BEIRUT: Nowadays Ayyam Gallery is populated by mixed-media works depicting odd-looking elephants, and unnamed creatures possessing geometrically shaped heads, and detailed stainless steel sculptures of equally exotic fauna. The entire menagerie forms the corpus of “Urban Zoo,” an exhibition of new works by Lebanese artist Nadim Karam.Born in Senegal, Karam has been living in Beirut since 1994. Tallied among the more recognizable artists to emerge from Lebanon’s diaspora, he draws upon recollections of his travels to make his art. Known internationally for his whimsical metal statues of wildlife, Karam’s works at the Ayyam Gallery return to these themes, placed against an urban landscape.
These 29 pieces (paintings and sculptures) form an artistic jungle through which the viewer must trek, all the while confronted with the challenge of deciding what it is exactly that one is gazing at.
Several members of Karam’s bestiary – sculptures made of domestic knickknacks like buttons and colored beads – graze near the center of the gallery. Residing at the formal juncture of animal and human, these figures provoke one to wonder whether the artist wants to represent the human side of the animal or the animal side of humanity.
Arguably, that is exactly the artist’s game – to reflect upon the ambiguity between the human and the bestial. This is anthropomorphism at its best.
In conversation with The Daily Star shortly before his show’s Thursday evening opening, the artist confided that animals were meant to seem “innocent, humorous and observatory.”
With statues like “The World in a Flower,” “Amber,” “Ornicar” and “Queen of Spades” the onlooker is drawn into Karam’s wry observations of human society.
Outside the gallery, three stainless steel sculptures guard the area, immediately showing what the viewer will witness while entering. One of these sculptures represents Hannibal – the Carthaginian commander (247-182 BC) – atop an elephant holding a flag. Karam explained the shape of the flag could be assimilated to a cloud, as could be thought of Hannibal’s headdress.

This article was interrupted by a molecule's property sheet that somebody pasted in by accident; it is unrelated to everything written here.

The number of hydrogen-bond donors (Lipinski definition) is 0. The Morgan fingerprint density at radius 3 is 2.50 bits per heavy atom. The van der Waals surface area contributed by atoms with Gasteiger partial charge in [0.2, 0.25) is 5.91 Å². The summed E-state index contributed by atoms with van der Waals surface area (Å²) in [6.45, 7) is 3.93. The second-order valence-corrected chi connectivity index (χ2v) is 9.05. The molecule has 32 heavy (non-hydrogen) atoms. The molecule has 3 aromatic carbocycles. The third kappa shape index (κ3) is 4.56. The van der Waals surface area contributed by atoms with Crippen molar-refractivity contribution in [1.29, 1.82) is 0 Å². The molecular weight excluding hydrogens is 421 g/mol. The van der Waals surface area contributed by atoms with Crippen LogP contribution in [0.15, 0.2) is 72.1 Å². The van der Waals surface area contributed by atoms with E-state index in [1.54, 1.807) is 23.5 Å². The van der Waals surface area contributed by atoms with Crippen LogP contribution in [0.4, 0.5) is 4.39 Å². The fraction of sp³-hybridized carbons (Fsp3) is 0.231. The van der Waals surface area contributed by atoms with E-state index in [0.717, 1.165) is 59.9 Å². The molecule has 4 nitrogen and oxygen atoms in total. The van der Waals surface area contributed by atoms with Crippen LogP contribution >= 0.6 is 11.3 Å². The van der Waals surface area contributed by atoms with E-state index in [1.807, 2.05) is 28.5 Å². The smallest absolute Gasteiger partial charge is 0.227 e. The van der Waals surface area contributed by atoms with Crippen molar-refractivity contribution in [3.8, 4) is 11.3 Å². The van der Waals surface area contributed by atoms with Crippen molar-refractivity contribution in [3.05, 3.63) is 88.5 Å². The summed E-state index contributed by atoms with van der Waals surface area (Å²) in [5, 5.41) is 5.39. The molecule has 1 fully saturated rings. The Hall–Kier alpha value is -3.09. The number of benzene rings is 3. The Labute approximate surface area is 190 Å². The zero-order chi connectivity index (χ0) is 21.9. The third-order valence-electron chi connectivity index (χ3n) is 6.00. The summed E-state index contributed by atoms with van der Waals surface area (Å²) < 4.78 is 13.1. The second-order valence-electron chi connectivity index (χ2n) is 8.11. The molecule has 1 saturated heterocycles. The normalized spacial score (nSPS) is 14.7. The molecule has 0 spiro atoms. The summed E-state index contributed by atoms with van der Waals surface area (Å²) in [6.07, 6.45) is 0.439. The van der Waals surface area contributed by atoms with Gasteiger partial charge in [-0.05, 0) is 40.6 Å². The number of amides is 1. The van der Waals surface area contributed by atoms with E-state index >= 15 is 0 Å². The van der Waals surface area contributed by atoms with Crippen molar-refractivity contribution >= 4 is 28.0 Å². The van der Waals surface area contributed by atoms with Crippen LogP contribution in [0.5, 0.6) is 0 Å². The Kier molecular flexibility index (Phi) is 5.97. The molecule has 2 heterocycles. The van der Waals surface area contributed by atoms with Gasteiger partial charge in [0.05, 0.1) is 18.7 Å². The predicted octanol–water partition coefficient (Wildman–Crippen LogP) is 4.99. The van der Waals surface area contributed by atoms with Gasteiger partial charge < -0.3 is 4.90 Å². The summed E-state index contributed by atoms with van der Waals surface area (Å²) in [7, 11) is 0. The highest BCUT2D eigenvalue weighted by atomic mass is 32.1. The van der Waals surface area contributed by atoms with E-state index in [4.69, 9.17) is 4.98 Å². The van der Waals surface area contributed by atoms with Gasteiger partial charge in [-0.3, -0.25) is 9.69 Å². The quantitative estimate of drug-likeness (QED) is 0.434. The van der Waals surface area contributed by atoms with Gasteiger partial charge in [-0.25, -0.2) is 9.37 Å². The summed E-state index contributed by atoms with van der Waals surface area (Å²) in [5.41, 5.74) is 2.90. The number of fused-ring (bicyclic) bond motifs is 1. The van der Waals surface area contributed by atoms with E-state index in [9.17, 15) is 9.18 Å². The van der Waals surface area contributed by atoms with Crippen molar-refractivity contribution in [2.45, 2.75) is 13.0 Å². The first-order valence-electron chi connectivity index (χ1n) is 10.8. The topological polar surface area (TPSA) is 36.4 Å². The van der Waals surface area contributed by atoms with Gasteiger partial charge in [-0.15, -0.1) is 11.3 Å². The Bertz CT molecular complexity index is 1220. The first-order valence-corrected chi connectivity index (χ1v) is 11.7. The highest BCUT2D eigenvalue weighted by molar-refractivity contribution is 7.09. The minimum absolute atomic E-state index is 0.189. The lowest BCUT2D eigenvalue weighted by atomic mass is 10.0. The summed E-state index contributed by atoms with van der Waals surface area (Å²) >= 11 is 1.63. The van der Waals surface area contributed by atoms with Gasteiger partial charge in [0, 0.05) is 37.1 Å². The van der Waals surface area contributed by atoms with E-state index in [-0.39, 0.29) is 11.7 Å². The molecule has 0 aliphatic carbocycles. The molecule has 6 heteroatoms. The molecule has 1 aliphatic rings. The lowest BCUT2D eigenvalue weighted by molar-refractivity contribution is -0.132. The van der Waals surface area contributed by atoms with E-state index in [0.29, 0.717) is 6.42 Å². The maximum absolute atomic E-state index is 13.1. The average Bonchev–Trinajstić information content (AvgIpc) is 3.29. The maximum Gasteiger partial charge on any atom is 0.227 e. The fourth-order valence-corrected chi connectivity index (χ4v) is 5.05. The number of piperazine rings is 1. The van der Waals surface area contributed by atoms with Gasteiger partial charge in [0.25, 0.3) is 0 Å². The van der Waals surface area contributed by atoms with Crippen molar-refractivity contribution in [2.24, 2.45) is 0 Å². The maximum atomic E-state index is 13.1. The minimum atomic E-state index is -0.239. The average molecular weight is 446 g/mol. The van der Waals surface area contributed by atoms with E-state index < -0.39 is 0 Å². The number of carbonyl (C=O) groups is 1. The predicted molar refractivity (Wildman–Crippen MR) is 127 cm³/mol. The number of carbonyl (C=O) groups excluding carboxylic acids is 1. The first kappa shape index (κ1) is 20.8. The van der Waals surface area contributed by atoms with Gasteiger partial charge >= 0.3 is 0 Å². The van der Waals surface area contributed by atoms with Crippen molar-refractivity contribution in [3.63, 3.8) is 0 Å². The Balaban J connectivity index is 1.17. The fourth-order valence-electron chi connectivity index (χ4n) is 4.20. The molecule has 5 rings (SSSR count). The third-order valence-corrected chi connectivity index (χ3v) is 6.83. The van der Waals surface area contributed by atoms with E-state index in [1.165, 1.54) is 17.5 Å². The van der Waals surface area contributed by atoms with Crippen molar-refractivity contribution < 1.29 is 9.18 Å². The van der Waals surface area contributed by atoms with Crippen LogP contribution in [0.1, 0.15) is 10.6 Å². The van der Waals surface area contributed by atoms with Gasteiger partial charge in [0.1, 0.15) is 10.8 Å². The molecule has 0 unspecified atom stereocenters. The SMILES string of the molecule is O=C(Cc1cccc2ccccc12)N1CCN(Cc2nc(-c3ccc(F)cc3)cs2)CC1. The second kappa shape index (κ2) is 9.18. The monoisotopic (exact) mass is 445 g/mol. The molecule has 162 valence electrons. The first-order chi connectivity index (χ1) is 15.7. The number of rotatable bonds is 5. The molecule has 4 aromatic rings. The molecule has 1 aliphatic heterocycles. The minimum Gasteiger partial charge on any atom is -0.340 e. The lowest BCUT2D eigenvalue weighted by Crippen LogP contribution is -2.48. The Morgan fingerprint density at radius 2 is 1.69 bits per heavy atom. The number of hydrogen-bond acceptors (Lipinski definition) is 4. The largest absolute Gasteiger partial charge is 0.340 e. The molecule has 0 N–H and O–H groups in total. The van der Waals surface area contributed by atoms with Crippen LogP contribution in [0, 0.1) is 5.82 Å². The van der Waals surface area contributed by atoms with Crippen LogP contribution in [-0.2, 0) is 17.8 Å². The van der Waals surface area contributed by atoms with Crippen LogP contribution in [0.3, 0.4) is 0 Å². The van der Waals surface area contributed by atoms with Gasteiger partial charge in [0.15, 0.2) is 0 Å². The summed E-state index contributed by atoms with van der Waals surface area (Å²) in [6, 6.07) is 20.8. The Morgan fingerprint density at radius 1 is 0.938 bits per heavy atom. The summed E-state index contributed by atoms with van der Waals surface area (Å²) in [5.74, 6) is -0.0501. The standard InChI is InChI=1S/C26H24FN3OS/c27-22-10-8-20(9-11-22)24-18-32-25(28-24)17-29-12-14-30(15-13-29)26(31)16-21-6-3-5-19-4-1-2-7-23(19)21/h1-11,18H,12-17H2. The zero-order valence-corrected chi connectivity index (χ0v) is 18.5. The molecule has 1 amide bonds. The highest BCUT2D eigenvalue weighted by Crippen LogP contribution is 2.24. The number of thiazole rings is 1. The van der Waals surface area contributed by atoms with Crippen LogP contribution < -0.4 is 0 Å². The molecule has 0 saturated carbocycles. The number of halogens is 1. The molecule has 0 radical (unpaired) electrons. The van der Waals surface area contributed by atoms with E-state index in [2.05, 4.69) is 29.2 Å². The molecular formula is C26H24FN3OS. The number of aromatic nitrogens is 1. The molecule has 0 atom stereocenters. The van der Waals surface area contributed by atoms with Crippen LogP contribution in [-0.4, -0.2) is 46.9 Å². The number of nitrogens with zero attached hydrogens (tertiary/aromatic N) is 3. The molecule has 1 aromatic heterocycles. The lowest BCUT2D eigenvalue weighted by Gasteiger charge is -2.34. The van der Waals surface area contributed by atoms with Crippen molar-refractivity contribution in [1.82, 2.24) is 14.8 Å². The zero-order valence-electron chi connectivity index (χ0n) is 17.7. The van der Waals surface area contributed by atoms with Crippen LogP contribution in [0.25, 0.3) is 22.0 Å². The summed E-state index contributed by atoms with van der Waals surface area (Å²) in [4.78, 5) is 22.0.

The cloud is a favorite leitmotif in Karam’s work – in fact it afforded the title of his previous Beirut exhibition, “Shooting the Cloud.”
The elephant too seems omnipresent in the artist’s practice. He says this animal is like “a wide, wild canvas allowing [him] to express memories and stories.”
One of the sculptures outside the gallery uses the elephant motif as a base, upon whose back the artist affixes minimalist characters and symbols, forming an image resembling a ring of stainless steel flower petals.
The elephant, Karam says, has “such a presence that [the artist] can experiment through it.”
In the case of his Hannibal, the artist says the elephant embodies the “creation of things rather than the destruction of things.”
Another representation of Hannibal can be found on Karam’s tapestry “ Hannibal on the Elephant in Aubusson” (185x160cm). The title of the piece refers to the origin of the work’s primary medium. The French town of Aubusson was known in the 17th-18th centuries for its manufacture of tapestries – being recognized as a major competitor of Gobelin, the sine qua non of tapestry-making.
The mixed-media on canvas work “Escaping the Urban Zoo,” 150x200 cm, conjured up all of Karam’s creatures and arrays them upon buildings, on roads and in the sky. Only two human beings – a boy and a girl, painted duplicates of whom can be found in one of Karam’s sculptures – are depicted trying to escape the chaos.
The creatures loom above the two human-looking figures, like gargoyles protecting precious edifices. Setting off the canvas’ gray and black hues, and enlivening the scene, is a pink curtain at the center of the canvas. Though the pink pigment has been allowed to run down the face of the canvas, like the gray, the curtain clearly represents the door to freedom.
“The Urban Zoo” (140x205 cm), another mixed-media canvas, also portrays the creatures of the artist’s menagerie and the pair of fleeing hominids. Here, though, the landscape is a more jungle-like, with shards of a few urban structures scattered among them.
The imbalance between the animals and the buildings is striking. The creatures are much larger in scale than the architecture, as though suggesting something of the superiority of the animal to the human. With the urban space apparently having slumped into obsolescence, Karam’s animal figures acquire the aspect of totems.
“The animals,” the artist remarked, “are pitying what humans are doing with their cities.”
Nadim Karam’s “Urban Zoo” is on show at Ayyam Gallery until Oct. 10. For more information, please call 01-374-450.